My personal reading preferences cover a wide range of non-fiction topics. I tend to gravitate toward history, particularly that of Roman Britain through the Elizabethan Age and everything in between - Anglo-Saxon England, the Viking raids, the Norman invasion, and the Plantagenet and Tudor dynasties. I am open to reading anything that catches my interested however, and do not limit myself to just these topics or the United Kingdom.
Eleanor of Aquitaine is one of my heroes and I've read nearly every non-fiction book about her that I can get my hands on. Thank goodness for a library system that can get me a book from anywhere in the country (for a cost shipping of course - WORTH IT!), in a reasonable amount of time. I am also particularly intrigued by Boudicca and the Iceni; how frustrating it is that we know so little of her - if she really existed even. I always joke that my daughter is lucky I discovered Eleanor of Aquitaine BEFORE Boudicca, or her name might be very different - literally.
I am trying to get more interested in World War I, though it is slow going. I am not one for military history and much more enjoy the human aspect, the social and cultural impacts of the wars. I care little for battle plans and weaponry. I find myself most interested in the catalyst, Gavrilo Princip. You may not know the name and I did not, either. In every history class and most WWI books I have read, he is simply referred to as the assassin who killed Ferdinand and started World War I. But he has a name and like so many others I am interested in, much of his life remains a mystery.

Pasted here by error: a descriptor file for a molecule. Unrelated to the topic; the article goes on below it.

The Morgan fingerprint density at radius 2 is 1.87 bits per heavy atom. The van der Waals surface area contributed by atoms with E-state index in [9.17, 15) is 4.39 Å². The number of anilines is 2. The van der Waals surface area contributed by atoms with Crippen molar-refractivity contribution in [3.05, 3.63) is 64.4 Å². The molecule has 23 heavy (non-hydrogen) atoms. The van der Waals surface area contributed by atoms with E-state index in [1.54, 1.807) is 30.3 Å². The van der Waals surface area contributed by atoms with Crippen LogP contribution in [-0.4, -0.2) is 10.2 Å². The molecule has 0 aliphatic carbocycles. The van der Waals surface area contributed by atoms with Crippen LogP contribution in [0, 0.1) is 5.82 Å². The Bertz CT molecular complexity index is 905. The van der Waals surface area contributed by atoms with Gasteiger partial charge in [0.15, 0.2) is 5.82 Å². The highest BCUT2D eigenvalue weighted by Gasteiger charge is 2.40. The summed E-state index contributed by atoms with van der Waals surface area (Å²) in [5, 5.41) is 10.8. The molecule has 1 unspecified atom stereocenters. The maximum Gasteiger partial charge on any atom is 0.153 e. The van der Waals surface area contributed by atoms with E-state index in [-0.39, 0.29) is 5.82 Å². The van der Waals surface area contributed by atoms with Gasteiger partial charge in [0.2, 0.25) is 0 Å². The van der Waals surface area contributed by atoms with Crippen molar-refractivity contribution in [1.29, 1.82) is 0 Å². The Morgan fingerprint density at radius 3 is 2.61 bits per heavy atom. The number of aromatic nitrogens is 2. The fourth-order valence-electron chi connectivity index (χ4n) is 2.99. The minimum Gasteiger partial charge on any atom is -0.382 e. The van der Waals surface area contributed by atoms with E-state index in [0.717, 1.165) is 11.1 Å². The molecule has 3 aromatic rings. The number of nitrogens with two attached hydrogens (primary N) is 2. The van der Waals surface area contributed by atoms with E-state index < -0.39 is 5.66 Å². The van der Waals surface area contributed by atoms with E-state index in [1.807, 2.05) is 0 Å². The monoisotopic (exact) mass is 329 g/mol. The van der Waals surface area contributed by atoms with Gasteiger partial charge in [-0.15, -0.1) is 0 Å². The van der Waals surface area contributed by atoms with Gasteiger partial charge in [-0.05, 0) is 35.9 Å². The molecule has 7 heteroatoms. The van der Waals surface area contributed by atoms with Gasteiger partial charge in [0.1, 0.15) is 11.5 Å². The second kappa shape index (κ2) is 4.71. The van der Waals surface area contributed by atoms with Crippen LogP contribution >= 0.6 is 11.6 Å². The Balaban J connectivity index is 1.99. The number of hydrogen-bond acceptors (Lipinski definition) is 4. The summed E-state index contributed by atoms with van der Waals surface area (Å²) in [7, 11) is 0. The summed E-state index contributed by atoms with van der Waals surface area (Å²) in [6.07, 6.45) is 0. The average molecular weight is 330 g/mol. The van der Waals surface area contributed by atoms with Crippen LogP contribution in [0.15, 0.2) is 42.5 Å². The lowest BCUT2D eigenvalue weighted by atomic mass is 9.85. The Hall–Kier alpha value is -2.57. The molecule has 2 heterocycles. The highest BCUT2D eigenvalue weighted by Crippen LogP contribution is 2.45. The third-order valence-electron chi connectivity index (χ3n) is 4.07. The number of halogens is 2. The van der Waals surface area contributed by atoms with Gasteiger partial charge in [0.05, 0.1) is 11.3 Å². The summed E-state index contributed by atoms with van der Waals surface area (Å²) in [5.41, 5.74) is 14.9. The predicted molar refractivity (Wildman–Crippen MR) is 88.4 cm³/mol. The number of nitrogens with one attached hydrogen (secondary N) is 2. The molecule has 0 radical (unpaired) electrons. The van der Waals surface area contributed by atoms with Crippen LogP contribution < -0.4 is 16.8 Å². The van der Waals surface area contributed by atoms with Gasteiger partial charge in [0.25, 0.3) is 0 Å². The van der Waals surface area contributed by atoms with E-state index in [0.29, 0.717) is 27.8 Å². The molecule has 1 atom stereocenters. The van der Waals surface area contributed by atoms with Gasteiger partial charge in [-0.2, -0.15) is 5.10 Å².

When I was younger I was quite nearly obsessed with World War II and the Holocaust. While I am still slowly but surely making my way through The Rise and Fall of the Third Reich, I just can't read about these atrocities anymore and it is a wonder I ever could.
I am also incredibly interested in reading about the Bible and biblical times, in addition to the Bible itself. Biblical archaeology is fascinating to me and I'd love to one day see so many of these places in person. Jerusalem is so full of history, I can't even fathom. As is my theme of mysterious figures in history, St. Patrick and his life's work are another favorite topic. I've read his Confession many times - how amazing it is that it has come down to us intact through the centuries, surviving the Dark Ages of all things.
Miscellaneous topics I enjoy learning about include the Romanov dynasty, assorted US history (I have a kind of obsession with the biographies of cities), and the Civil War. Again, not so much the battles and such, but the human interest aspects.